Do You React to Today or Plan for Tomorrow?

How We Handle Each Day Prepares Us for the Next One

By Peter Lyle DeHaan, Ph.D.

Peter DeHaan, publisher and editorIn the medical answering service and call center industry, there’s always more than enough to do to fill each day. Between staffing issues, client or caller crises, and technical problems there’s not enough hours to attend to them all. Given this pressure from the present, how can we ever prepare for the future?

Here are some thoughts about how to handle the workload at your medical call center.

Put Out Fires

The default mode of operation at most answering services and call centers is putting out fires. A problem arises, and we react. Sometimes more than one issue shows up at the same time. Then we triage them and handle the most pressing one first, hoping we can get to the next one before it’s too late. We do this from day to day, week to week, and month to month. It’s all too easy for this management approach to continue year after year. There must be a better way.

planBe Strategic

Wouldn’t it be better to control the day instead of letting the day control us? To do this, we need to plan. We must be strategic. This means we schedule our day, our week, and our month. We know what we will do each hour, and we don’t let anything distract us from it.

Seek Balance

Of course, having a rigid plan is idealistic. Though this strategic approach deals with what’s most important, it ignores the unexpected urgent things that are bound to come up. If all we do is prepare for tomorrow, who will take care of today? That’s where balance comes in. We need to balance putting out fires to being strategic, with reacting to being proactive.

To do this, make part of each day strategic and then allow the rest for reacting to the urgent matters that will crop up. This works best by blocking out an hour or two each day where interruptions are not allowed. I prefer first thing in the morning. Spend this time working on projects that will make your call center better. Focus on doing things today that will reduce the fires to put out tomorrow.

This is hard to do it first, but each time we’re successful it brings us one step closer to running our call center better and to do it with less stress. Are you ready to begin?

Peter Lyle DeHaan is the publisher and editor of Medical Call Center News and AnswerStat

The September 2018 Issue



Do You React to Today or Plan for Tomorrow?

How We Handle Each Day Prepares Us for the Next One

By Peter Lyle DeHaan, Ph.D.

Peter DeHaan, publisher and editorIn the medical answering service and call center industry, there’s always more than enough to do to fill each day. Between staffing issues, client or caller crises, and technical problems there’s not enough hours to attend to them all. Given this pressure from the present, how can we ever prepare for the future?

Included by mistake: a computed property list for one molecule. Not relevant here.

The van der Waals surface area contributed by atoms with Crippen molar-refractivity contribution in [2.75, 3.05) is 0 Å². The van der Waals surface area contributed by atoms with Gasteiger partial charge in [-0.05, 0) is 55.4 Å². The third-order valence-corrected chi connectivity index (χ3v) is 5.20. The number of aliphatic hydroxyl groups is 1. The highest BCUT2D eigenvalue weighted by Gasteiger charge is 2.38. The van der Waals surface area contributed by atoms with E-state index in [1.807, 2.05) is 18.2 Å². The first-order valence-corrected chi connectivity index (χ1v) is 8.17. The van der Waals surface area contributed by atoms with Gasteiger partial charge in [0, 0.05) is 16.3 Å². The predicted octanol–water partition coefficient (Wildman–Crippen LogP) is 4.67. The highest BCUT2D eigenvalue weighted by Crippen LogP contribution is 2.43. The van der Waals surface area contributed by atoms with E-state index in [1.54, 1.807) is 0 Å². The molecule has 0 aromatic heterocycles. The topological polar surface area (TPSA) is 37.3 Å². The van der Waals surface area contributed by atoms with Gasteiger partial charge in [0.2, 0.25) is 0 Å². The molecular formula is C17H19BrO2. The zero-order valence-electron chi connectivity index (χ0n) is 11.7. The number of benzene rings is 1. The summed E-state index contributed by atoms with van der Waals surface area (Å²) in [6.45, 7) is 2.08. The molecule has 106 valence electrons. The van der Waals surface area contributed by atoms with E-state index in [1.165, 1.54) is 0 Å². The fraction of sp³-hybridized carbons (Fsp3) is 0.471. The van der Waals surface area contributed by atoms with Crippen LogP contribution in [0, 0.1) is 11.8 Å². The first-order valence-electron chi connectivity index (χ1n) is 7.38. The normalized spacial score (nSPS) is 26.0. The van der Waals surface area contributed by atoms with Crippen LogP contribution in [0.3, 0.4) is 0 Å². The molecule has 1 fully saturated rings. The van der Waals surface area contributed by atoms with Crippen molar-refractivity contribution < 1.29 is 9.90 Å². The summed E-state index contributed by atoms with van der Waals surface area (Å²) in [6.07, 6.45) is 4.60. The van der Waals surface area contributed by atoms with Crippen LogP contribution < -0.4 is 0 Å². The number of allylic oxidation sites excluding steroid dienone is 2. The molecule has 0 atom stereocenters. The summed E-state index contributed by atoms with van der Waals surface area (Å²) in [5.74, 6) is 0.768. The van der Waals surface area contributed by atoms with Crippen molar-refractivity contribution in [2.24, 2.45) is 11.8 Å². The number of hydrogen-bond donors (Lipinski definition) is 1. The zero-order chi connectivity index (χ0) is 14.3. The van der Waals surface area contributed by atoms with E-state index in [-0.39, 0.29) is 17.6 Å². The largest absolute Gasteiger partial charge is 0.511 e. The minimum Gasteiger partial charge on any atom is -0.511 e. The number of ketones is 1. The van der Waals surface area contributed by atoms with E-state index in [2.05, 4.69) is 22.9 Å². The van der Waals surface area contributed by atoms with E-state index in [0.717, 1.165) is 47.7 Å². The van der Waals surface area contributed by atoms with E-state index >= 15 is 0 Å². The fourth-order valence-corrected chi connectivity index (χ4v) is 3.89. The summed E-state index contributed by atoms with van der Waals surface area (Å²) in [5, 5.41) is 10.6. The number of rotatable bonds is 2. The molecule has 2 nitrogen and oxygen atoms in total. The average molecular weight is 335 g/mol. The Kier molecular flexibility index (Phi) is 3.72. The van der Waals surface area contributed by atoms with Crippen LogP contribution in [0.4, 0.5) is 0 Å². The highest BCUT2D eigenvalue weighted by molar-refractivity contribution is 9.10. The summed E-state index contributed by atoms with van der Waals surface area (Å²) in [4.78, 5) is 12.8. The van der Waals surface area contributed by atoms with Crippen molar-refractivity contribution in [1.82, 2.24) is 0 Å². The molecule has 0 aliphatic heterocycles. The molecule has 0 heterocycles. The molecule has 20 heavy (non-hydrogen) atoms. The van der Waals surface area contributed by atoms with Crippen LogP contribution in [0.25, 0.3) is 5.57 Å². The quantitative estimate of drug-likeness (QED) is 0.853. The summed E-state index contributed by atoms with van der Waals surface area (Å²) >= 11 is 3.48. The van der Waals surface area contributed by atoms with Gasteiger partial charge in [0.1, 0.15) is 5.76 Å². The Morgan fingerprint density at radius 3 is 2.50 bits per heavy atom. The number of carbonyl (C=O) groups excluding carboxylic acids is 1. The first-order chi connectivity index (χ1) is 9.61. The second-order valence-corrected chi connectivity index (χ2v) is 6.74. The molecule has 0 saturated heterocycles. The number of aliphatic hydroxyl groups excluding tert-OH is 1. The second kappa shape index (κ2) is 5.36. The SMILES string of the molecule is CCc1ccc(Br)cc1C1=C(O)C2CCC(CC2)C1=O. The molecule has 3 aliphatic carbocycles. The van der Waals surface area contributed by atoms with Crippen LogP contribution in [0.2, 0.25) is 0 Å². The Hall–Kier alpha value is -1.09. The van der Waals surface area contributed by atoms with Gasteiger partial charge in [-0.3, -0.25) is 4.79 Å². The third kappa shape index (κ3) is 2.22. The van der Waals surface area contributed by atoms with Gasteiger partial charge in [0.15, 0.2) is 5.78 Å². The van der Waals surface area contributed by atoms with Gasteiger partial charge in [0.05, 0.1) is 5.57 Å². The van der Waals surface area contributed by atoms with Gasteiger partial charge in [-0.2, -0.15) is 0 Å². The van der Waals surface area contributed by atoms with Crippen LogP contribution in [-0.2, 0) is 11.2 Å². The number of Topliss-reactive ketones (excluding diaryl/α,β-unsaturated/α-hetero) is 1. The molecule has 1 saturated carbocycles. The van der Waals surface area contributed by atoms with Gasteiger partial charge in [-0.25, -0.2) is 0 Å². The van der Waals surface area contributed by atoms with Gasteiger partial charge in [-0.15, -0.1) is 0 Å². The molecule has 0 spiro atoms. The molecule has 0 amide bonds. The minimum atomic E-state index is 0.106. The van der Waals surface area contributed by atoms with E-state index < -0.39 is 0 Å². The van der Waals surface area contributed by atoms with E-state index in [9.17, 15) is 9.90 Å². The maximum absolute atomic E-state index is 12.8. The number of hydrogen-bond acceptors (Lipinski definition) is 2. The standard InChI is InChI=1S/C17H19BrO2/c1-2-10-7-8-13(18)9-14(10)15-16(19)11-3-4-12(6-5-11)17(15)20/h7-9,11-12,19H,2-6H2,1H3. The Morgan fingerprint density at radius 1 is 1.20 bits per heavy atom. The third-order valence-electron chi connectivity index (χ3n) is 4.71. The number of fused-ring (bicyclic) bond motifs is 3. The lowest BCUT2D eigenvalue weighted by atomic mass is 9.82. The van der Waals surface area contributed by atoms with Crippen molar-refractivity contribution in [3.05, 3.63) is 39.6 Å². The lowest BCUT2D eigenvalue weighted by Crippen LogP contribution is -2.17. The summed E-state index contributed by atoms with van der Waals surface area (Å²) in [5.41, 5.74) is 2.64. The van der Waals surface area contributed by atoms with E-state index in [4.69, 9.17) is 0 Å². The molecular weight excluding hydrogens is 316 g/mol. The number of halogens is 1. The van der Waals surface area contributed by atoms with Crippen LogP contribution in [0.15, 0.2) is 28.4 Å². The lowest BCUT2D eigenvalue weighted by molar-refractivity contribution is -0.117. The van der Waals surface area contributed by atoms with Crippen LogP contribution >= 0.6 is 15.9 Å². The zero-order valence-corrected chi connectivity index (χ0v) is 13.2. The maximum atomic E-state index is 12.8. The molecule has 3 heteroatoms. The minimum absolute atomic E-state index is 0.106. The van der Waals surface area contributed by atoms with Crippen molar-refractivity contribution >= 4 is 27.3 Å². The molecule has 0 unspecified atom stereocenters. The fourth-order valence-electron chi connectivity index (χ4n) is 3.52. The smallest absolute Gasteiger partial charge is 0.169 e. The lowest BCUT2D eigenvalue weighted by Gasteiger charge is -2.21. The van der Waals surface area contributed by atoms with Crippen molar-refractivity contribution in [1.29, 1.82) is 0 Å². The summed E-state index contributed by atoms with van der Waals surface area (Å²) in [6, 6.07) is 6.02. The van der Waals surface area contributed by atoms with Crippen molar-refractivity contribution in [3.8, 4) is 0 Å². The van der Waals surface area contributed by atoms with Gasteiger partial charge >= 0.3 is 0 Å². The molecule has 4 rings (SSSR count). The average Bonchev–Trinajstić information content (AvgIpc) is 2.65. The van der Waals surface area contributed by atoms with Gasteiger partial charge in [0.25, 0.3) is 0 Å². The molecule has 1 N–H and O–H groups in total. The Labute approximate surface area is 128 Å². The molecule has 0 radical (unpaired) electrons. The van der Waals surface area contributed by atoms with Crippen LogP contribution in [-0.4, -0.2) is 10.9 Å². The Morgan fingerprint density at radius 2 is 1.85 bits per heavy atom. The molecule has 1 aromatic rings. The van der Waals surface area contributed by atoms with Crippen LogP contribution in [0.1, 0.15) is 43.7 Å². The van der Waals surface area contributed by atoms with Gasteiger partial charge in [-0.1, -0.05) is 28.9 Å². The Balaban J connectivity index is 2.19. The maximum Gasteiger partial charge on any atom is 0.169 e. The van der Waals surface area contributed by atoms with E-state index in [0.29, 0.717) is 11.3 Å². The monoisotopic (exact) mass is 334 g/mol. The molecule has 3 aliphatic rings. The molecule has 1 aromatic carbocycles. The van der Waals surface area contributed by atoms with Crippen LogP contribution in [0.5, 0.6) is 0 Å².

Here are some thoughts about how to handle the workload at your medical call center.

Put Out Fires: The default mode of operation at most answering services and call centers is putting out fires. A problem arises, and we react. Sometimes more than one issue shows up at the same time. Then we triage them and handle the most pressing one first, hoping we can get to the next one before it’s too late. We do this from day to day, week to week, and month to month. It’s all too easy for this management approach to continue year after year. There must be a better way.

Be Strategic: Wouldn’t it be better to control the day instead of letting the day control us? To do this, we need to plan. We must be strategic. This means we schedule our day, our week, and our month. We know what we will do each hour, and we don’t let anything distract us from it.

Seek Balance: Of course, having a rigid plan is idealistic. Though this strategic approach deals with what’s most important, it ignores the unexpected urgent things that are bound to come up. If all we do is prepare for tomorrow, who will take care of today? That’s where balance comes in. We need to balance putting out fires to being strategic, with reacting to being proactive.

To do this, make part of each day strategic and then allow the rest for reacting to the urgent matters that will crop up. This works best by blocking out an hour or two each day where interruptions are not allowed. I prefer first thing in the morning. Spend this time working on projects that will make your call center better. Focus on doing things today that will reduce the fires to put out tomorrow.

This is hard to do it first, but each time we’re successful it brings us one step closer to running our call center better and to do it with less stress. Are you ready to begin?

Peter Lyle DeHaan is the publisher and editor of Medical Call Center News and AnswerStat.


Featured Sponsor: TeamHealth Medical Call Center